Another major argument against teaching world religions in school is that some people feel the course is not essential for students to prosper in education. Many parents and their children think that learning about other religions does nothing to benefit their education, because it is only a belief, and it does not have anything to do with academics. People say that young children are not even capable of understanding or retaining the information given about other religions. In an article written in 1908 from The Biblical World, the author states, Let one try to explain to a child of even thirteen years the difference between the Roman Catholic and the Protestant ideas of ecclesiastical government, or the distinction between the divinity and the humanity of Christ, or the significance of baptism [], he or she will see that these things have little meaning or value for the child (246). Even students have objections to learning about world religions. In McCreerys study, she asked students what they thought about teaching religion in schools. One student reported, I am not sure about religion due to the friction it causes between people and the fact that people use religion as an excuse for war (271). Another student objects to the topic and simply says, I do not believe in religion (271).

Parents too feel that teaching religions in school is just superfluous to their childrens education. They think for their children to learn about religions in school is just a waste of time, because church is where they go to learn about religion. In a letter by Sherri Bergman, she says, would have little interest in taking my kids to church if they were already getting religion at school | And, if the schools do as poor a job with religion as they do with science, Im afraid my kids wouldnt even learn much (22). There is also evidence that reports the study of religion so far has failed to carry out its purposes consistently, especially when it comes to the nature, function, and value of religion (Green 474). It seems that many people feel that teaching religion classes in public schools is inadequate to the world of education.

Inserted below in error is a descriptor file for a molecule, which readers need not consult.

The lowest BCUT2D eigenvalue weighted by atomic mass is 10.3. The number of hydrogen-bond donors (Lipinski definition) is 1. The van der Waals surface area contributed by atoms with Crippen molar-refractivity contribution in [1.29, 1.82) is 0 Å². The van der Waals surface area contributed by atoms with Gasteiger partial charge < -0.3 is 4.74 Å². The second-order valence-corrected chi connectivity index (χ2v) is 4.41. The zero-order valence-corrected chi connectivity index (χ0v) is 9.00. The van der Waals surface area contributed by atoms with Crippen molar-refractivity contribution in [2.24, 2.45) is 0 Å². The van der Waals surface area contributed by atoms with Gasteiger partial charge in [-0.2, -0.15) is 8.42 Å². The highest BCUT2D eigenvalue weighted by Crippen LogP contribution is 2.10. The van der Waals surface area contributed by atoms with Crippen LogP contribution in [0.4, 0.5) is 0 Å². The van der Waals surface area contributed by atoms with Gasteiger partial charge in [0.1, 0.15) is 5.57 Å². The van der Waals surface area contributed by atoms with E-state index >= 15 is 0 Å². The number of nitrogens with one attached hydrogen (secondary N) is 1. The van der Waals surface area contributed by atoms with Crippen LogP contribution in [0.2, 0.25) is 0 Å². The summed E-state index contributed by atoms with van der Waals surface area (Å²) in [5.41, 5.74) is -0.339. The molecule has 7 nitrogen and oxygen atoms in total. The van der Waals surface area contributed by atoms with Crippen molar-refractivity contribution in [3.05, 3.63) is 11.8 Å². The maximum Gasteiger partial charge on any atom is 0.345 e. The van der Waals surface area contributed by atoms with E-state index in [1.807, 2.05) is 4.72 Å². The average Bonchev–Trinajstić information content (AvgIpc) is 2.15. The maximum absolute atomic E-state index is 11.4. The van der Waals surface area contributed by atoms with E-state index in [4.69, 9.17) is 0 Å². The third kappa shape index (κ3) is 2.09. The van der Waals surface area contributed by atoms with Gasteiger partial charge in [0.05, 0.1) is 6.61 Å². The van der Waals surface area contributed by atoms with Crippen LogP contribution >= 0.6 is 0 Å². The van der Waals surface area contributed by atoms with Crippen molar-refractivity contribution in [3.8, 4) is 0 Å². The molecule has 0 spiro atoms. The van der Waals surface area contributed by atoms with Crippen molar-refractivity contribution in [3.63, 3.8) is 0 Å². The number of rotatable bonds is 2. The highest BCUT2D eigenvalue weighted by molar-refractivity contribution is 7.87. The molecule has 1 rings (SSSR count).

Again, although these are strong arguments, they are not convincing. It is possible to argue that teaching about world religions is crucial to the development of students education. There is no possible way to teach history well without teaching about religion. Marshall quotes, Justice Clarks opinion | that ones education is not complete without a study of comparative religion or the history of religion and its relationship to the advancement of civilization (27). The article goes on to report, These organizations are supported in this opinion by some 75% to 80% of Americans, who say they would not object to instruction about major world religions I (27). Yet, a study completed in 1996 showed that none of the history text books effectively present any important religious events of the past two centuries, the significant role that religion has played in American society, or the great religious energy and creativity of the United States (Boyer 198). This actually cheats students out of their education, because they never get an entire comprehension of our history. It would be interesting to repeat this study now, in 2010, to see if history texts have improved. For a student to obtain a true understanding of world history, or even U.S. history, integrating religious background into the curriculum would certainly be helpful.